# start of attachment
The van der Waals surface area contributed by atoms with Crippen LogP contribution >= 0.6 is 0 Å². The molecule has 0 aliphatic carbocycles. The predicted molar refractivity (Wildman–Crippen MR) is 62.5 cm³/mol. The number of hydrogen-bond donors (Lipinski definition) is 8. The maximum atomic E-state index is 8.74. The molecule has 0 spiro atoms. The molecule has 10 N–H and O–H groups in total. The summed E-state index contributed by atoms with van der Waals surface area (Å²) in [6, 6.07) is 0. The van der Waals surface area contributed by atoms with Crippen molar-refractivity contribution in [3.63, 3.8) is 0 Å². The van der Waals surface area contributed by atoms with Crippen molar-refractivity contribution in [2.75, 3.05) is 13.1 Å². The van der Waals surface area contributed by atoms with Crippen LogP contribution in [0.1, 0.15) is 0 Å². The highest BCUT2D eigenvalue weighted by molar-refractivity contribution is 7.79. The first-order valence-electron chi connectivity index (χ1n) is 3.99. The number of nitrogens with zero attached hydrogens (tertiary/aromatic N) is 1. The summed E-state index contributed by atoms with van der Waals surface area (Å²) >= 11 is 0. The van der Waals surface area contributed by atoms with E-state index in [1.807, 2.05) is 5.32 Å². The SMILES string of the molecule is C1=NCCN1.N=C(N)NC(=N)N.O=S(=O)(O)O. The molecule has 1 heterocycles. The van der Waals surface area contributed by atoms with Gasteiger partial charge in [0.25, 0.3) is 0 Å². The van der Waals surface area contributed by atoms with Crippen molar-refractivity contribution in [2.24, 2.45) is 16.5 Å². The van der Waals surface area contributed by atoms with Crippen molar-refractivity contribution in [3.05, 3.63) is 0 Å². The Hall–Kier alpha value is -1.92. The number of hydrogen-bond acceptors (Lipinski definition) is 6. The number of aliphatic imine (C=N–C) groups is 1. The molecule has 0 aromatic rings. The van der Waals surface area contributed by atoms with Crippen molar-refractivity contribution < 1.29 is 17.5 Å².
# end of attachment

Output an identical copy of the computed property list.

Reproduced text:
The van der Waals surface area contributed by atoms with Crippen LogP contribution >= 0.6 is 0 Å². The molecule has 0 aliphatic carbocycles. The predicted molar refractivity (Wildman–Crippen MR) is 62.5 cm³/mol. The number of hydrogen-bond donors (Lipinski definition) is 8. The maximum atomic E-state index is 8.74. The molecule has 0 spiro atoms. The molecule has 10 N–H and O–H groups in total. The summed E-state index contributed by atoms with van der Waals surface area (Å²) in [6, 6.07) is 0. The van der Waals surface area contributed by atoms with Crippen molar-refractivity contribution in [3.63, 3.8) is 0 Å². The van der Waals surface area contributed by atoms with Crippen molar-refractivity contribution in [2.75, 3.05) is 13.1 Å². The van der Waals surface area contributed by atoms with Crippen LogP contribution in [0.1, 0.15) is 0 Å². The highest BCUT2D eigenvalue weighted by molar-refractivity contribution is 7.79. The first-order valence-electron chi connectivity index (χ1n) is 3.99. The number of nitrogens with zero attached hydrogens (tertiary/aromatic N) is 1. The summed E-state index contributed by atoms with van der Waals surface area (Å²) >= 11 is 0. The van der Waals surface area contributed by atoms with E-state index in [1.807, 2.05) is 5.32 Å². The SMILES string of the molecule is C1=NCCN1.N=C(N)NC(=N)N.O=S(=O)(O)O. The molecule has 1 heterocycles. The van der Waals surface area contributed by atoms with Gasteiger partial charge in [0.25, 0.3) is 0 Å². The van der Waals surface area contributed by atoms with Crippen molar-refractivity contribution in [2.24, 2.45) is 16.5 Å². The van der Waals surface area contributed by atoms with Crippen molar-refractivity contribution in [3.05, 3.63) is 0 Å². The Hall–Kier alpha value is -1.92. The number of hydrogen-bond acceptors (Lipinski definition) is 6. The number of aliphatic imine (C=N–C) groups is 1. The molecule has 0 aromatic rings. The van der Waals surface area contributed by atoms with Crippen molar-refractivity contribution < 1.29 is 17.5 Å².